Word Play

I have gotten into the habit of using a walking stick around town, partly because of the rough terrain (the sidewalks here are worse than a lot of the trails I used to hike) and partly because of my iffy knees. The other day I wondered if I should stop using the stick because it’s become more of a crutch than a necessity, and it occurred to me how strange it was that the word “crutch” has come to mean the opposite of what it used to mean as well as keeping the original meaning of being a device to help when one is injured. In both cases, a crutch is something we rely on, but in the first case, there is a hint that the reliance is unnecessary, and in the second case, the physical reliance is a necessity.

This led me to think of other words that have come to mean something different while also keeping their original meanings, such as “moot.” Originally, something moot was a point to be debated. Now in general usage it means a point that is so obvious or so irrelevant that it needs no debate.

Smart is the same. Originally smart something sharp. Then people began calling those with a sharp tongue “smart.” And now, smart is largely associated with intelligence, though it still retains its original connotation when we refer to a sharp pain as smarting.

Other common words have taken on the opposite meaning of the original intent, and the origins have been lost somewhere along the way.

Two that interest me because they show more of a centuries-old prejudice against the poor than because of the words themselves. A villein used to be a bonded servant, a poor person, one who had nothing but was tied to land owned by someone else and could not leave it without permission. Now, of course, a villain is someone bad. Same with naughty. A naughty person used to be a person with naught, a poor person. So, the general idea, which holds today, is that people without anything are somehow bad.

I tried to find other fun words online, but most of them seemed silly to me. At least by today’s definition of silly. “Silly” used to mean blessed or fortunate. “Nice,” on the other hand, used to mean silly.

One word I did find interesting that I wasn’t aware of was “hussy.” A “hussy” was originally a housewife. Wow, what a turnaround to today’s meaning! “Radical” also has undergone a radical change — it originally meant something rooted, basic, fundamental, not, as it has come to mean, something or someone who advocates upheaval of fundamental ideas and complete social or political reform.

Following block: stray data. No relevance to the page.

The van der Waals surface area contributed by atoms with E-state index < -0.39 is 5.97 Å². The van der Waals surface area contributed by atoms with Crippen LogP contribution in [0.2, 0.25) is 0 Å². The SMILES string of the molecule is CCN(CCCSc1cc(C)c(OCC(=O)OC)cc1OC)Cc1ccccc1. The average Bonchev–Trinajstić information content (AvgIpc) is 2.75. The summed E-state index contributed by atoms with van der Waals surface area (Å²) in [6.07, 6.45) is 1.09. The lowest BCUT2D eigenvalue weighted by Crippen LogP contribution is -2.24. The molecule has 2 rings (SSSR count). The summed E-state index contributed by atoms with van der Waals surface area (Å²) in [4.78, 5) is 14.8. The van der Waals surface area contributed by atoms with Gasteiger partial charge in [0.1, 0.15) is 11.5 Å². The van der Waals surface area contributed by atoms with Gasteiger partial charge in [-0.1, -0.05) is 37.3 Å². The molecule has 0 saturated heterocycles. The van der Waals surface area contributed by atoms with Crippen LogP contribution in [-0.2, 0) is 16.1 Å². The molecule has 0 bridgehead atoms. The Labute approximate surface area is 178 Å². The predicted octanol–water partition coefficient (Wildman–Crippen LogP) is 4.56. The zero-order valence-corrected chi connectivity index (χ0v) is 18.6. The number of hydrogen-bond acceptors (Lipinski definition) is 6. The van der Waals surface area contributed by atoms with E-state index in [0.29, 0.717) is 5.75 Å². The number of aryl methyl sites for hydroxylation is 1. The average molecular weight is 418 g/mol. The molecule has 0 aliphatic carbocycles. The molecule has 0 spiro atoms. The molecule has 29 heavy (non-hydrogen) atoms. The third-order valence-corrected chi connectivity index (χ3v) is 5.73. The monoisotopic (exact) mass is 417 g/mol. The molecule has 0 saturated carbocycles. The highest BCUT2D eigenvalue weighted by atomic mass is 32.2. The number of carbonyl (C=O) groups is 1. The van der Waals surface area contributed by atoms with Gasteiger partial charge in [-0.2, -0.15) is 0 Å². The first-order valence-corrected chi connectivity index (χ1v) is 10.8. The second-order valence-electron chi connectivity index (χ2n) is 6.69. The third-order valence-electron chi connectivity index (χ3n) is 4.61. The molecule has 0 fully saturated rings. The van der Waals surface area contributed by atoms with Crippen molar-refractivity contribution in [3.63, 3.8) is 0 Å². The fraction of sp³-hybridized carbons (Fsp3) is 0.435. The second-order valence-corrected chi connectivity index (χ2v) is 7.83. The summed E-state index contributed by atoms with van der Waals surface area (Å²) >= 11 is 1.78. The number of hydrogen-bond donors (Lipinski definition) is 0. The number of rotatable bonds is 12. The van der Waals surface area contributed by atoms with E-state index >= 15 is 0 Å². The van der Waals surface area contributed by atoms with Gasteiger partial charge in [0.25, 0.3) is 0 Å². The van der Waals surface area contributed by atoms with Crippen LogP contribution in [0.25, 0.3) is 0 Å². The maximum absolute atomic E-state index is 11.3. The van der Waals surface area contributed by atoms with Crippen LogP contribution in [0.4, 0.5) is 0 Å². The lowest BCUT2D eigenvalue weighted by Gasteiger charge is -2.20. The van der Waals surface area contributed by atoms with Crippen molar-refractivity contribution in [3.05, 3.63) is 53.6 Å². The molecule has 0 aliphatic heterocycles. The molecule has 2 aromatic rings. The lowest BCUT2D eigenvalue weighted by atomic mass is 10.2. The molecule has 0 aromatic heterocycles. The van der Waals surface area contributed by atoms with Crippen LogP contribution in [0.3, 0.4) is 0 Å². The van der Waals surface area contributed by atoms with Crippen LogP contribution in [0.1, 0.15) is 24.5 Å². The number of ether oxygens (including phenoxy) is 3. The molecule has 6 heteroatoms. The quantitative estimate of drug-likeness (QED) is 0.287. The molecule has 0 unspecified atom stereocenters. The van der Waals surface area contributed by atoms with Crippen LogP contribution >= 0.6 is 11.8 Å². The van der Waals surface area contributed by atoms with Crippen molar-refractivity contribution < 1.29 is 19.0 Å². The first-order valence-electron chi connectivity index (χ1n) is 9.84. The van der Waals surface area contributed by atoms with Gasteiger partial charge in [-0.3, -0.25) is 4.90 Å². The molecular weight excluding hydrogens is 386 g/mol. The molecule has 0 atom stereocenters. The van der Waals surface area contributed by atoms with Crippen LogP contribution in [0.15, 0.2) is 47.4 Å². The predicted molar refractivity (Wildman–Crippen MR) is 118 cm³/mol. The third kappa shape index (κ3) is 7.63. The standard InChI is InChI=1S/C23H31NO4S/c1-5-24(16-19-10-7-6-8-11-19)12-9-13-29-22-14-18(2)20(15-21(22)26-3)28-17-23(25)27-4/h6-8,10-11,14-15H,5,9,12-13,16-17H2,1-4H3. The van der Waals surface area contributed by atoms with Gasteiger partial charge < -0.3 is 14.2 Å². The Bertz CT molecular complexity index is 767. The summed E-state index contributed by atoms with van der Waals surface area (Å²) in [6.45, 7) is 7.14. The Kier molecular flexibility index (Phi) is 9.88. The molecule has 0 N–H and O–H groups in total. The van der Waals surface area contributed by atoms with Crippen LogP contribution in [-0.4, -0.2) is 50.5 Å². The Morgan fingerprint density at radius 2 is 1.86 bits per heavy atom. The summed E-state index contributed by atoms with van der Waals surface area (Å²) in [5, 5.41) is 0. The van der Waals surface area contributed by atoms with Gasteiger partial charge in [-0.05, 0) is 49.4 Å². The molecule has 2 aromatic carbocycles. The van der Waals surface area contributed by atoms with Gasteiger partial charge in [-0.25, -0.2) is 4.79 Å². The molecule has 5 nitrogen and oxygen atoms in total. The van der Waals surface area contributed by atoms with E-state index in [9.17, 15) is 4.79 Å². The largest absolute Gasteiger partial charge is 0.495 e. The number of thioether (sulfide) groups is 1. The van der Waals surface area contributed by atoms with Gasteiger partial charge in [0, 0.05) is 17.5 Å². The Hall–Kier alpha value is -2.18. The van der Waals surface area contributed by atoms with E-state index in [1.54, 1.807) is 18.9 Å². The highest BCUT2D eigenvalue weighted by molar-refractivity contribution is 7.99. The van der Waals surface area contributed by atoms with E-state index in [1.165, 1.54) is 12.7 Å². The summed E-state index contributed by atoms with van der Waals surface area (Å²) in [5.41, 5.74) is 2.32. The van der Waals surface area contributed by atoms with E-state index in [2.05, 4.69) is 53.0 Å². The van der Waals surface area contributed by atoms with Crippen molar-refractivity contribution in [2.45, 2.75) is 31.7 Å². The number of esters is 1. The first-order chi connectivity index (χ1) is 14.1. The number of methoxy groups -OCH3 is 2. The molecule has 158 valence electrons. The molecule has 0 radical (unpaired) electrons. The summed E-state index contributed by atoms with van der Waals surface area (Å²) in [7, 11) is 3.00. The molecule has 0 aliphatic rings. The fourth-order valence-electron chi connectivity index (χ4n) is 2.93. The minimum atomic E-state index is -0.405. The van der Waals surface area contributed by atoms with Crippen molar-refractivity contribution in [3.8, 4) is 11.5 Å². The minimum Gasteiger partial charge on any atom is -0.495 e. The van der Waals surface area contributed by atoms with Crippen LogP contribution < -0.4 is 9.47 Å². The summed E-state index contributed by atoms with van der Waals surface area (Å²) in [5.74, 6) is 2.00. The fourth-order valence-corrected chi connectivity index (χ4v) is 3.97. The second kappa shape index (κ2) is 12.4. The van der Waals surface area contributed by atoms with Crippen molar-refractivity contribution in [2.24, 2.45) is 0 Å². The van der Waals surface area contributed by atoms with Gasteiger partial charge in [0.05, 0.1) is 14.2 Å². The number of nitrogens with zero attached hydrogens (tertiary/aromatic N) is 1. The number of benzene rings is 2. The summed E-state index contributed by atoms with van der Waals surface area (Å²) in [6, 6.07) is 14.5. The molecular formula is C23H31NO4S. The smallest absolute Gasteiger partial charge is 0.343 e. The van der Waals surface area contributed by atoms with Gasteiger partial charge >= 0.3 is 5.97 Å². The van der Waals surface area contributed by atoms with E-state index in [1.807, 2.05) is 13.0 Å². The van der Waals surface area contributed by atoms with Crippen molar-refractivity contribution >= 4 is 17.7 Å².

And all this because of a walking stick that may or may not be a crutch.


What if God decided S/He didn’t like how the world turned out, and turned it over to a development company from the planet Xerxes for re-creation? Would you survive? Could you survive?

A fun book for not-so-fun times.

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7 Responses to “Word Play”

  1. Uthayanan Says:

    Playing with words always beautiful. I am always in a learning process as far as I am not a native English or American.
    I have learned today there is a usage crutch in slang and physical crutch and psychological crutch.
    Please take a banana before go to walk. And magnesium intake.
    Naturally possible. As far as you have a rich vocabulary and have fun with playing with words. It helps me always to learn.

  2. Malcolm R. Campbell Says:

    Fun stuff, looking at how words have changed over time. I can spent hours reading my Brewer’s Dictionary of Phrase and Fable.

  3. Estragon Says:

    To me, the meaning of “moot” hasn’t really changed all that much. The point of a moot court isn’t really the subject matter at hand, but rather the way in which the opposing points are put forward. It’s the debate itself that’s important.

    In modern usage, to say that a “point is moot” seems to me to say that the argument is valid and well taken, but not to a subject or condition since changed.
    Something like, “Should my wife and I have spent more time doing ‘X’?”. The point is now moot.

    What really gets my goat is when someone says a point is “mute”.

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